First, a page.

| Art

The Manufacture of the Modern World

The constructs of Jon Kipps

The choice of material the artist makes draws upon the history of humanity’s manipulation of the physical world. Shaping our perception of human needs and desires, we erect buildings both as shelter and as testament to our mastery of the world. Such statements are less about keeping the rain from our heads and more about making pronouncements to our peers.

Culture is unavoidably a statement of power, whether it’s affirmingly collective or fiercely individual, we behave, craft and consume to survive against threats from without and within. It might even be said that our appreciation of beauty is a statement against what is frequently an unfair and inhumane world. Instead, at our best, we follow a guttering flame, a mirage of pale hope we toil tirelessly to manifest. 

The sculptor Jon Kipps fashions materials in a way that reflects our contemporary world: industrial, functional, and increasingly anti-human – or rather anti-other. The idea of a hostile architecture is not new; moats, spiked trenches and gibbets spring to mind. But so too do the buildings in the purist style Le Corbusier designed in the 1920s. Today we have curved bus-stop benches, spiked street areas in front of corporate offices, anti-climb walls and a number of other examples of street furniture devised to reduce the effect of constant human traffic. Kipps’ work, with its nod to the practical aspects of modern architecture, has a functional appeal. The crisp angles suggest we’re looking at something focussed by an expected use, the whimsical creative elements framed within strong workmanlike structures, which, while nudging us towards the lighter aspects of our character, also heighten life’s underlying hard truths. Indeed, art thrives on such ambiguities. Kipps says about his works: 

“They’re mostly sculpture in medium, but I have often described them as hybrid objects. This is because the work evolves from a combination of different found materials and source images – content that is often disparate or unrelated in subject matter that I splice together into different sculptural forms.

With modernism the idea of form following function really resonates with my work as a lot of the sculptures hint at an idea of functionality. They look like they have been designed for a specific purpose, for example, control panels, alarm systems or holders for something, or signs etc, however the exact function is ambiguous. I also like to think they feel like artefacts of some sort. Simon Faithfull wrote a really nice quote about my work last year in relation to this.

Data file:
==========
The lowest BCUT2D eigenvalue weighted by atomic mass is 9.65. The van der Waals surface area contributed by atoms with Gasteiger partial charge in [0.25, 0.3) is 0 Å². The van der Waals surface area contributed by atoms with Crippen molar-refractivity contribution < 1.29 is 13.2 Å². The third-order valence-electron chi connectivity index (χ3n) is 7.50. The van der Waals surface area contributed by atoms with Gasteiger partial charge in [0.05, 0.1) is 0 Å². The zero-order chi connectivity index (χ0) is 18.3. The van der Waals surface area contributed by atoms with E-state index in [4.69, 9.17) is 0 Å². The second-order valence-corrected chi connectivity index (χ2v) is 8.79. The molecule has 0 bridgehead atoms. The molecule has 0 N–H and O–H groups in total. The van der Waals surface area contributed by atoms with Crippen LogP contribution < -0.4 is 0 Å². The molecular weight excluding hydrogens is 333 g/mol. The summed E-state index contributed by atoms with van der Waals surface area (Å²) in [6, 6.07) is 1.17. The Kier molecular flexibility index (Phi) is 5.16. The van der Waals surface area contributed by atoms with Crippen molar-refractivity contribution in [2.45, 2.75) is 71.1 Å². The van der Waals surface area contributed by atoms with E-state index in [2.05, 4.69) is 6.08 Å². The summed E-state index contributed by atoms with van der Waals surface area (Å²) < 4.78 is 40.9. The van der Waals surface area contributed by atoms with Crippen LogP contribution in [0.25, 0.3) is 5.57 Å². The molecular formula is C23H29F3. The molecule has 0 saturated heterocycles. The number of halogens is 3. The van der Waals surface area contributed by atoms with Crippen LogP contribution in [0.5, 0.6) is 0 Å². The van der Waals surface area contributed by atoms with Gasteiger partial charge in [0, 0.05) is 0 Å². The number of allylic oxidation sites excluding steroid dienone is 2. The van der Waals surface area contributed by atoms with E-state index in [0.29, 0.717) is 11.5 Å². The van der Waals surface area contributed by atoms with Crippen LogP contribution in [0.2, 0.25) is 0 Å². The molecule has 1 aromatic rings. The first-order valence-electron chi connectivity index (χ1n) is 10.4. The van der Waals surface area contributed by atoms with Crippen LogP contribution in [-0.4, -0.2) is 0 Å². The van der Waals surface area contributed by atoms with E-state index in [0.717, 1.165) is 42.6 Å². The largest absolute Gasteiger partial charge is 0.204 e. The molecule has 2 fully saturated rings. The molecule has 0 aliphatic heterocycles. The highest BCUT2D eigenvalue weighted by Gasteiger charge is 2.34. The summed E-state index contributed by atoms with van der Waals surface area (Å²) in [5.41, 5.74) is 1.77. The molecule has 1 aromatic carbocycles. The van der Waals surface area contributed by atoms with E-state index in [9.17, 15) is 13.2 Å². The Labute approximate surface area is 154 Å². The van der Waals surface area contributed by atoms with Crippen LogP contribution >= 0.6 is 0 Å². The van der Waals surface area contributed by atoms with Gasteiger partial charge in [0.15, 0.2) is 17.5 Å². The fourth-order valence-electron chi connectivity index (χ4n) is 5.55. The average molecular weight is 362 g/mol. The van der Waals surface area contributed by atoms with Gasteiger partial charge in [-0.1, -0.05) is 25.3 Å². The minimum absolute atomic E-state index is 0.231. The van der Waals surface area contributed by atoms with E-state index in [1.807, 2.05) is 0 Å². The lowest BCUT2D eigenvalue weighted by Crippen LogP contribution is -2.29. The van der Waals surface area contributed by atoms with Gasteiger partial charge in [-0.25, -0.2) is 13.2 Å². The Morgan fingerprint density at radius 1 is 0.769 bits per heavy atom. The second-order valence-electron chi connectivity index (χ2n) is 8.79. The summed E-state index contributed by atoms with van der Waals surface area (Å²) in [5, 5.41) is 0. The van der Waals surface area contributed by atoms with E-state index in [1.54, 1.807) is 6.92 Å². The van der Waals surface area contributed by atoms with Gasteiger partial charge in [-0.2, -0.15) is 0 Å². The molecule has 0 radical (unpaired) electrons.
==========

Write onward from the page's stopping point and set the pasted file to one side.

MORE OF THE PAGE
‘I find them something like ‘runes’ built from the offcasts of late capitalism. Something like a Star Trek episode where Kirk and Spock beam down to a new planet to find the locals worshipping a Ford Mondeo hub-cap – holy relics (or in your case, materials) from a collapsed society.’

I think there is something about the way I approach materiality that links in here too – making abstracted forms that feel quite assertive and using materials that seem very hard and angular like steel or concrete, even if they are actually dyed MDF or mycelium.

In terms of the politics of the material world, that is definitely a consideration in the work, and partly why I was drawn to start working with mycelium. Whilst some companies are already making their products with mycelium or using it to package their products instead of polystyrene, this will become more and more commonplace. In the future, mushroom-related materials will be prevalent in our daily lives, replacing boxes and polystyrene, and I find that very exciting.”

Sculpture, like installation, is a three-dimensional art, one which includes the viewer and changes with the different ways light falls on the artwork, and one which the viewer can walk or wheel around getting an intimate understanding of how the work both exists in and contains space or scale. Kipps’s work establishes a specific resonance with the ordinary world. Like readymades or arte povera, his work… (read the full article in Trebuchet 15)

Trebuchet 15: Installation

Installations as theatre 
Giuseppe Penone
Michael Landy 
Annette Messager 
Karolina Halatek
Sounds Art as Installation
Jean Boghossian 
Jon Kipps 
Chantal Meza 

Trebuchet 15 Installation Art

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